Immanuel Church (Immanuelkirche) in Schirwindt

Immanuel Church (Immanuelkirche) in Schirwindt

Crossing The Border – Too Close For Comfort
This set into motion a process of construction that culminated in the completion of Immanuel Church in 1856. The Kaiser returned to the town that September for the church’s dedication. It must have been quite a boost for the town. The Kaiser felt Schirwindt was important enough for him to make what was now his third visit to the tiny city. The Church’s Neo-Gothic spires soared above the surrounding flat landscape. Such was their scale that they were quite visible from Russia. Those spires were as much a boundary marker of the division between German and Russian territory as the Scheshuppe River which formed the actual border between the two empires. That border and the relatively prosperous existence of Schirwindt was first violated in August 1914.  The invaders were Tsarist Russian forces. Their boots clomped along the cobblestone streets and inside the red brick residences of those Germans unlucky enough to be on the frontline of what would become known as the First World War.

The invasion of East Prussia caused an outcry in Imperial Germany. It was an affront to Germans everywhere that the supposedly less civilized Slavs had penetrated the fatherland. And this was just the start for Schirwindt. No less than three times it was invaded and occupied during the war. The inhabitants all fled to safer points further to the west, while Russian troops stole, looted and committed arson. By war’s end only a handful of residential and farm buildings were still standing. These were mere hollow shells of their former selves. Immanuel Church also survived, towering over the tattered townscape. Little did anyone know at the time that this was just a precursor for much worse to come. What could be worse than the comprehensive destruction inflicted on Schirwindt during the Great War? A quarter century later the inhabitants would find out.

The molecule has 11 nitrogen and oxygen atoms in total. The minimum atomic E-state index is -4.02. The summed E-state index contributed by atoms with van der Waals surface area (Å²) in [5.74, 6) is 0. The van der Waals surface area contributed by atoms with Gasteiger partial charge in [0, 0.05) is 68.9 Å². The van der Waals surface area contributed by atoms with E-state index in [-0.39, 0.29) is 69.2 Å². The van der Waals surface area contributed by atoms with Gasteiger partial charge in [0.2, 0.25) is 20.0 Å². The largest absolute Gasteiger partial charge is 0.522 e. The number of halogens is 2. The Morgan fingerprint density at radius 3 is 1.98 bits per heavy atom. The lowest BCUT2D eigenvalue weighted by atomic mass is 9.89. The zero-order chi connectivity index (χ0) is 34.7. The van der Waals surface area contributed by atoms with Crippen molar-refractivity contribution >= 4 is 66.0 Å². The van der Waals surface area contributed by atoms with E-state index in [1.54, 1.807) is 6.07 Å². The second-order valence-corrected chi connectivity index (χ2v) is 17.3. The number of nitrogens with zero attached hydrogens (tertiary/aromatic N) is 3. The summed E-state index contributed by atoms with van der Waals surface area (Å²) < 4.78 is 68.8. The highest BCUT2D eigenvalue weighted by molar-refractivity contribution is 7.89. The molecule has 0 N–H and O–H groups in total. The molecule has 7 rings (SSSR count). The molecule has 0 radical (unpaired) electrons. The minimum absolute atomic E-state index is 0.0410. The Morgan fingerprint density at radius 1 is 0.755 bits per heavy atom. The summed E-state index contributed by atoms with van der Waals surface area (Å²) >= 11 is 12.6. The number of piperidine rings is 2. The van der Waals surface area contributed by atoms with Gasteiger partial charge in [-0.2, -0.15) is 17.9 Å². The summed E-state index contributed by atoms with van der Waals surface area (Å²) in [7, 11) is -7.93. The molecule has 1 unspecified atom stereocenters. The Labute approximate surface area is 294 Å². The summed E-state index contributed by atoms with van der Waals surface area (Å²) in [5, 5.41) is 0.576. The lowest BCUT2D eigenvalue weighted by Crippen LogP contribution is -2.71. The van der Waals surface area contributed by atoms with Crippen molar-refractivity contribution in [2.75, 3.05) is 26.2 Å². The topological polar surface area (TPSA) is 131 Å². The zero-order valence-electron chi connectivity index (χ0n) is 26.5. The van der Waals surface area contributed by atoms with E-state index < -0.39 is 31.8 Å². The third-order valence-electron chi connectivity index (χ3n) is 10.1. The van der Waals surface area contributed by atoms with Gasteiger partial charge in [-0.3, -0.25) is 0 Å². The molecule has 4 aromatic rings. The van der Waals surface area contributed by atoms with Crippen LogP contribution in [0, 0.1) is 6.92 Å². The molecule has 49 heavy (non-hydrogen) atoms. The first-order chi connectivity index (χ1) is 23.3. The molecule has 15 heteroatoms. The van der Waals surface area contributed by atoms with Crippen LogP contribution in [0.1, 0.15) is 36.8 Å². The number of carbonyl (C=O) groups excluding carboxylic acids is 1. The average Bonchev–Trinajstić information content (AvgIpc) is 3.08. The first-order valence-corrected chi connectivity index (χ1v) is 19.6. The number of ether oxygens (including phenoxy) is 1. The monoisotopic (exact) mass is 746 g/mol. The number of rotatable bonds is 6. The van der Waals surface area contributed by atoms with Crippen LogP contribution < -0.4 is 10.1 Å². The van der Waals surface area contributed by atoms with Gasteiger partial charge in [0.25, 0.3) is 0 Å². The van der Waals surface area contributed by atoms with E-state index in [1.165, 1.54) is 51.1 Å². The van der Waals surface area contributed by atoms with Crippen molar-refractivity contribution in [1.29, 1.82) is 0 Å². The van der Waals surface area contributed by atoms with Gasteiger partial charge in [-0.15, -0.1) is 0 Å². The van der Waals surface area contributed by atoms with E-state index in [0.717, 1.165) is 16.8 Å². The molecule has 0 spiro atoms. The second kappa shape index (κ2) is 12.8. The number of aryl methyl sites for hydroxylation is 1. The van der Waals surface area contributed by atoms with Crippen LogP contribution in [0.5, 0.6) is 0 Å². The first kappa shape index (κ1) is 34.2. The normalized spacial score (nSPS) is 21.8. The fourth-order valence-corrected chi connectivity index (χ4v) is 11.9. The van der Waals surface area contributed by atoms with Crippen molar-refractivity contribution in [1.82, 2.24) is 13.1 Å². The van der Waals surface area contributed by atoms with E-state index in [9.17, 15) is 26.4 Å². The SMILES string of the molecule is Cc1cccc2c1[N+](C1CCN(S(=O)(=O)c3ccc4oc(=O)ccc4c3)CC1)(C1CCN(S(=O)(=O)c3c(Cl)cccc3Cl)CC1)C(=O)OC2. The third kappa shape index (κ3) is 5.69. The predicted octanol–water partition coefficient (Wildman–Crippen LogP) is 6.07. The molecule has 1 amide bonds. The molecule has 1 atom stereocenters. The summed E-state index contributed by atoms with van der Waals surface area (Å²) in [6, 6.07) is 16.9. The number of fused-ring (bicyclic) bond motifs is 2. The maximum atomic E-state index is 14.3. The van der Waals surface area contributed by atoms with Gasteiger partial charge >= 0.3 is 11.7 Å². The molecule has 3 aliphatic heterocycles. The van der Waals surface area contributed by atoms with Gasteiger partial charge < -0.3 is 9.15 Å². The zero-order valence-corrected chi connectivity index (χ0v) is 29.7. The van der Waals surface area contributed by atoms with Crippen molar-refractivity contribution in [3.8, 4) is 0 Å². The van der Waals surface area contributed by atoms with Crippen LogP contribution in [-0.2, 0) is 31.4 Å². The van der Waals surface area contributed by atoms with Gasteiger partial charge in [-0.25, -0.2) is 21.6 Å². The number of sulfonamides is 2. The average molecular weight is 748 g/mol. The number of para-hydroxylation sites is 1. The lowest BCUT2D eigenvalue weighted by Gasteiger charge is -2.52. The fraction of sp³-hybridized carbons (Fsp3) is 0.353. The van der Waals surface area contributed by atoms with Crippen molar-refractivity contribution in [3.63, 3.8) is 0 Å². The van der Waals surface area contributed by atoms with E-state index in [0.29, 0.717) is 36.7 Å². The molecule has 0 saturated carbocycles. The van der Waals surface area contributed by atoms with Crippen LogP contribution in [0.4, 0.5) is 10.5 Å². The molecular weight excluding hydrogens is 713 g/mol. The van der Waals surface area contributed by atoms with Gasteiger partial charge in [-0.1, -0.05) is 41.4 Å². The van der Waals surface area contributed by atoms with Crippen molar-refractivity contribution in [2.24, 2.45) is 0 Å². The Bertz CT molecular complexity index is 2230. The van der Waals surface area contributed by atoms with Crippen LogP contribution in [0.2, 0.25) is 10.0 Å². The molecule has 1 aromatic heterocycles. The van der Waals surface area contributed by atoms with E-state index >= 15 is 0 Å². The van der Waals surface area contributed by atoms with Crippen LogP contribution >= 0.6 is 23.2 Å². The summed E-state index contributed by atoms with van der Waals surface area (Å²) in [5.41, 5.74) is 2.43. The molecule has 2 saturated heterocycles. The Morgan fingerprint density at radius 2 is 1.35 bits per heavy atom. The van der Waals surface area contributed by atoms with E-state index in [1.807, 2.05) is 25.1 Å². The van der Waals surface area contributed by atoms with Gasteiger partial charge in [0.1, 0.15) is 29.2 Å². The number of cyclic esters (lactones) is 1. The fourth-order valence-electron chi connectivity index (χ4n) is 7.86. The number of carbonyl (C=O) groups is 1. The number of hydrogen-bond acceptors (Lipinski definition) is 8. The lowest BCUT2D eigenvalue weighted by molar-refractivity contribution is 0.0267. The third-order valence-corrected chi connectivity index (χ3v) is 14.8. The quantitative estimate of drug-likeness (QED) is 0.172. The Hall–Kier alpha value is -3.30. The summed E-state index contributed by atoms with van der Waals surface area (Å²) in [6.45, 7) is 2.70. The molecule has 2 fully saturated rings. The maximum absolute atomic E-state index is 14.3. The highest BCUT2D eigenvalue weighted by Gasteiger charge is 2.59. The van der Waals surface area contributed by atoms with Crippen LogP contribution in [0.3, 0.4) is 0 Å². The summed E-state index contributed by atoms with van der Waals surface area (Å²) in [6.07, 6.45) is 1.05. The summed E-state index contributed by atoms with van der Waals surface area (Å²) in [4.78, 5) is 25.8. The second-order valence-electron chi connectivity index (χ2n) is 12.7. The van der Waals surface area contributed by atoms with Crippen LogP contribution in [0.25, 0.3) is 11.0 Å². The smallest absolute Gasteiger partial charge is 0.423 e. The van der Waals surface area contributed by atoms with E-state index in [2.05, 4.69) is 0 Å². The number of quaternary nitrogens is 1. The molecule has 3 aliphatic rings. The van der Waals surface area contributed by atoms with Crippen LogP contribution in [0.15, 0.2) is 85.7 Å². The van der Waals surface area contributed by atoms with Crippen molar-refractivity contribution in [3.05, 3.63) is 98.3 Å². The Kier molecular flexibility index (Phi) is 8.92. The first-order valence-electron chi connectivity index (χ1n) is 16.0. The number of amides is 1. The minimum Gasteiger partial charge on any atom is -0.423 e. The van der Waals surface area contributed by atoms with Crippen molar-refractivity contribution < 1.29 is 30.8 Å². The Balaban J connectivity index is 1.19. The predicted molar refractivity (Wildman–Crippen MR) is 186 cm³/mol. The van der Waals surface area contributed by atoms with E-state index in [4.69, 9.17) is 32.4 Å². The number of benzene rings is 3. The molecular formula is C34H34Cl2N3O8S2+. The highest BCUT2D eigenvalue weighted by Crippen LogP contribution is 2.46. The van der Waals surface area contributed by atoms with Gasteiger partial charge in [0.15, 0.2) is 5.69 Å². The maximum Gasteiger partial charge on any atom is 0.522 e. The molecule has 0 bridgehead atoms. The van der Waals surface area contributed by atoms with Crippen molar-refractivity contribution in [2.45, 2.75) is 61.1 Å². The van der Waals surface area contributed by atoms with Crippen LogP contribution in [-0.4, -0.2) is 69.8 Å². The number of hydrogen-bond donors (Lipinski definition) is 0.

World War I damage in Schirwindt

World War I damage in Schirwindt

On The Horizon – A Future Of Worry & Insecurity
Schirwindt could have been abandoned, but the Germans had won the war in the East. Until they were forced to surrender due to their failures on the Western Front in 1918, the Eastern Front was a point of Teutonic Pride. This was an area into which they could possibly expand in the future. As such, frontier cities like Schirwindt had to be rebuilt. It had lost buildings, inhabitants and a sense of security, but it was still located on German Territory. Under the skillful supervision and design of architect Kurt Frick the city rose from the dead. It was not the only place resurrected in the region. An independent Lithuania had been formed from a remnant of Imperial Russia. It seemed to be a much more agreeable neighbor for Schirwindt. Lithuania was also a temptation for German nationalists. The nation was small and weak. On the other side of Lithuania was the menacing Bolshevism of the Soviet Union. This was a threat that might eventually have to be dealt with. Until that day Schirwindt was safe, but not for long.